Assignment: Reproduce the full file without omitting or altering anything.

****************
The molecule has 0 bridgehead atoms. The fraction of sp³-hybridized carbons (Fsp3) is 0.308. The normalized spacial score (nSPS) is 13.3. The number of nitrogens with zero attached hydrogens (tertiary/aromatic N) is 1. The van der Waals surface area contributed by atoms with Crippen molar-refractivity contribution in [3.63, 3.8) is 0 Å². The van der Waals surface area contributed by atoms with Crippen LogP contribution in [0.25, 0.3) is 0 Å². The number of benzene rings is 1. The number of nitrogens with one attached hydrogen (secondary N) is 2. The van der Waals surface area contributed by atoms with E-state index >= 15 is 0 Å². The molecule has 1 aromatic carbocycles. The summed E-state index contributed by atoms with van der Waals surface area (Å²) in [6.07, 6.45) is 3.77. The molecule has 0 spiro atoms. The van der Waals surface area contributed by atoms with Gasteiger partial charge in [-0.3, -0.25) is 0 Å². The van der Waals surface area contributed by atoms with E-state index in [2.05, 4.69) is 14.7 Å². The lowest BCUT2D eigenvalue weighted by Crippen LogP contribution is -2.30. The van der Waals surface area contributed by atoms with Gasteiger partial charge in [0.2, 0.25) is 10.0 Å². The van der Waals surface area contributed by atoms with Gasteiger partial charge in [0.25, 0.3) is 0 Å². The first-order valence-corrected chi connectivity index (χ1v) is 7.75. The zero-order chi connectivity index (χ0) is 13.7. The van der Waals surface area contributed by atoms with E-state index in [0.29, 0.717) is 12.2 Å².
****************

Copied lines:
The molecule has 0 bridgehead atoms. The fraction of sp³-hybridized carbons (Fsp3) is 0.308. The normalized spacial score (nSPS) is 13.3. The number of nitrogens with zero attached hydrogens (tertiary/aromatic N) is 1. The van der Waals surface area contributed by atoms with Crippen molar-refractivity contribution in [3.63, 3.8) is 0 Å². The van der Waals surface area contributed by atoms with Crippen LogP contribution in [0.25, 0.3) is 0 Å². The number of benzene rings is 1. The number of nitrogens with one attached hydrogen (secondary N) is 2. The van der Waals surface area contributed by atoms with E-state index >= 15 is 0 Å². The molecule has 1 aromatic carbocycles. The summed E-state index contributed by atoms with van der Waals surface area (Å²) in [6.07, 6.45) is 3.77. The molecule has 0 spiro atoms. The van der Waals surface area contributed by atoms with Gasteiger partial charge in [-0.3, -0.25) is 0 Å². The van der Waals surface area contributed by atoms with E-state index in [2.05, 4.69) is 14.7 Å². The lowest BCUT2D eigenvalue weighted by Crippen LogP contribution is -2.30. The van der Waals surface area contributed by atoms with Gasteiger partial charge in [0.2, 0.25) is 10.0 Å². The van der Waals surface area contributed by atoms with Gasteiger partial charge in [0.25, 0.3) is 0 Å². The first-order valence-corrected chi connectivity index (χ1v) is 7.75. The zero-order chi connectivity index (χ0) is 13.7. The van der Waals surface area contributed by atoms with E-state index in [0.29, 0.717) is 12.2 Å².